Tupac and Biggie are the ONLY two solo rappers in the RRHOF for a reason, but should they be?

(January 17, 2020).  Seven rap acts have been elected to the Rock and Roll Hall of Fame.  Five of them are groups: Grand Master Flash & the Furious Five (why the whole group though?), Run DMC, the Beastie Boys, N.W.A. and Public Enemy. 

The other two are Tupac Shakur and now The Notorious B.I.G. (born Christopher Wallace), both of whom were nominated as soon as they were eligible and are first-ballot selections, with Biggie’s induction happening this May.

The Notorious B.I.G. (left) and Tupac Shakur

Both rappers were gunned down by unknown assailants in shootings just six months apart in Las Vegas (‘Pac) and Los Angeles (Biggie) in 1996 and ‘97, respectively.  Thus, both artists’ selections to the RRHOF were done posthumously.

Assuming you’re not one of those rock purists who believe that NO rapper should ever be bestowed such an honor (if you are, then maybe you should just proceed to this article), let’s examine for a minute why just these two – and not other legendary soloists like Kurtis Blow, one of hip-hop’s true pioneers, or LL Cool J, one of the first rappers besides Run DMC to bring a rock/rap hybrid to the mainstream America – are included.

First, let’s be clear there is no question that both Tupac and Biggie deserve to be in the Hall.  They both brought ‘90s hip-hop to the forefront with multi-platinum (and diamond) albums that changed the rap game forever.  Other solo rappers (like Hammer, Vanilla Ice and LL Cool J) had sold millions before them, but with much safer fare.  Biggie and ‘Pac were the first to do it with the kind of hard-hitting autobiographical street tales and storytelling styles that made masses of people stand up and take notice.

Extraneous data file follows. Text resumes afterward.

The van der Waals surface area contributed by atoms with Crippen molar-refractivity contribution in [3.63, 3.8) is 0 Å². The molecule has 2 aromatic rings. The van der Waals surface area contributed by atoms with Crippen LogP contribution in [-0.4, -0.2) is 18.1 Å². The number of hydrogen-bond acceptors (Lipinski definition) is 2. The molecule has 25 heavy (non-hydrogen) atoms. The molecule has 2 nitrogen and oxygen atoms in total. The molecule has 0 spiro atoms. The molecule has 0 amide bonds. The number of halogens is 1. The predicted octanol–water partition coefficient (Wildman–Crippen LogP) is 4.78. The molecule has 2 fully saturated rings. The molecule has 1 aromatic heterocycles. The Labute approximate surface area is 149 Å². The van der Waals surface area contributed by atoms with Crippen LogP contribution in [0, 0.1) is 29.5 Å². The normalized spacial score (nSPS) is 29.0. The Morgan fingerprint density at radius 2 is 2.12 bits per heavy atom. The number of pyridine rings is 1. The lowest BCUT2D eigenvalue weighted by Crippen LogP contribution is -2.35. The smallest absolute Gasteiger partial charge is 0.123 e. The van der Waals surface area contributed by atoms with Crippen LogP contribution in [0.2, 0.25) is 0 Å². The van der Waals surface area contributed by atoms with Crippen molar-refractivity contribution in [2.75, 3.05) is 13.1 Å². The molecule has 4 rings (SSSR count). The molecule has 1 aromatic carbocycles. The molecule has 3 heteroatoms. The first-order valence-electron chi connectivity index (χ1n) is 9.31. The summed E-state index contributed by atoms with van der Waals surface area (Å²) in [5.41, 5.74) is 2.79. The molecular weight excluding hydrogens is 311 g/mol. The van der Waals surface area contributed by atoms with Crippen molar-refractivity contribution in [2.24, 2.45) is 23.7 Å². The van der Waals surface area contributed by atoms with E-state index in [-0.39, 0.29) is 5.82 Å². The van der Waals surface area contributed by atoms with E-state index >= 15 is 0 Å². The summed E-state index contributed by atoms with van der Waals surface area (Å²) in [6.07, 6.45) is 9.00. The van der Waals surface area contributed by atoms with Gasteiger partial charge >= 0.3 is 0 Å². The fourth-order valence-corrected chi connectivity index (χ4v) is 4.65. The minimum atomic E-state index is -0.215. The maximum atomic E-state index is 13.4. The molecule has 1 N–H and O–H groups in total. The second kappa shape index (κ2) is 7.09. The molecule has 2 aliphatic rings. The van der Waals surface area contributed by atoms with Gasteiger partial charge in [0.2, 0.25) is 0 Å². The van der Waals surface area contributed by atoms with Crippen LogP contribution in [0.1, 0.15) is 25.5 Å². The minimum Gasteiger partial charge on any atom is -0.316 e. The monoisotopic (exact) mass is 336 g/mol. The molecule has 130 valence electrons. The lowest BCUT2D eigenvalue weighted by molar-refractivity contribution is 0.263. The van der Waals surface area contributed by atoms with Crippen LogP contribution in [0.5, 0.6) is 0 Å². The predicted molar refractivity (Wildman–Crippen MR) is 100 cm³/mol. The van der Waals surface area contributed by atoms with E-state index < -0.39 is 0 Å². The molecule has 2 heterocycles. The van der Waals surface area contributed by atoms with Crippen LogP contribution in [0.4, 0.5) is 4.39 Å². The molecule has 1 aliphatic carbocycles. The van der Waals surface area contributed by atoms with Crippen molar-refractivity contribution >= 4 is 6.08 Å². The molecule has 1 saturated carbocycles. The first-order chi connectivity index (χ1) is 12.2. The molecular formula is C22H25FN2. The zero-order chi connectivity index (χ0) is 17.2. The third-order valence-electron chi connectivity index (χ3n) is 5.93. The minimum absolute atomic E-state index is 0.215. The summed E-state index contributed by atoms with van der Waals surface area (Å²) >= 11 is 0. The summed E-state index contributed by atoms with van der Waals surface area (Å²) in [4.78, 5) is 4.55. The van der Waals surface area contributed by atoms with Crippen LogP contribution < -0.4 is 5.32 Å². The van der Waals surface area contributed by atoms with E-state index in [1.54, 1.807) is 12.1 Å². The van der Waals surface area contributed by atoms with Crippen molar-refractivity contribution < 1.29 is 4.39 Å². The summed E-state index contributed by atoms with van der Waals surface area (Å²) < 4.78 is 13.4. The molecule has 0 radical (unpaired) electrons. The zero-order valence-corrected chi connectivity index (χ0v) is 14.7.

When you heard their lyrics, you literally pictured the vivid tales they portrayed.  Both rappers’ cadences pulled you in because they were full of life and personality.  Tupac was serious, intense, and, at times biting and sadistic.  Biggie was funny, affable and more easygoing than ‘Pac.  But both told of life’s underbelly, namely about what it meant to be poor and black and hustling in the ‘hood, and they told those stories from many perspectives, including that of gangsters, hood chicks and even mamas.

Their songs touched a collective nerve at a time when hip-hop’s expansion was at its greatest, and when fans were clamoring for more than just the music.  More and more people wanted to be part of the hip-hop culture – which Tupac and Biggie aptly represented.   

Put simply, both rappers have been considered by various trade publications to be the greatest of all time, and depending upon which camp you fell in, you were (and still are) likely to defend one or the other for that honor if you were around in the 1990s to experience their heydays. 

But few personalities in music were as polarizing as these two, both of whom were unwitting chess pieces in a bicoastal rivalry that often transcended their music, while sometimes being the subject of it.

And even though the East-vs-West coastal hip-hop war was silly at best, proven by the fact that it ended immediately after both men’s demises just six months apart, Tupac and Biggie were the beginning of hip-hop fandom as we know it today.  

Fans began to form unnatural allegiances to these rappers, often taking sides in their ongoing battles and serving as their de facto defenders whenever one ran afoul of the other or afoul of society in general.

In essence, the fact that young hip-hop fans to this day will practically fight you if you claim one of your favorite rappers is better than theirs is owed to Tupac and Biggie and the torrent they and their entourages created in the mid-1990s.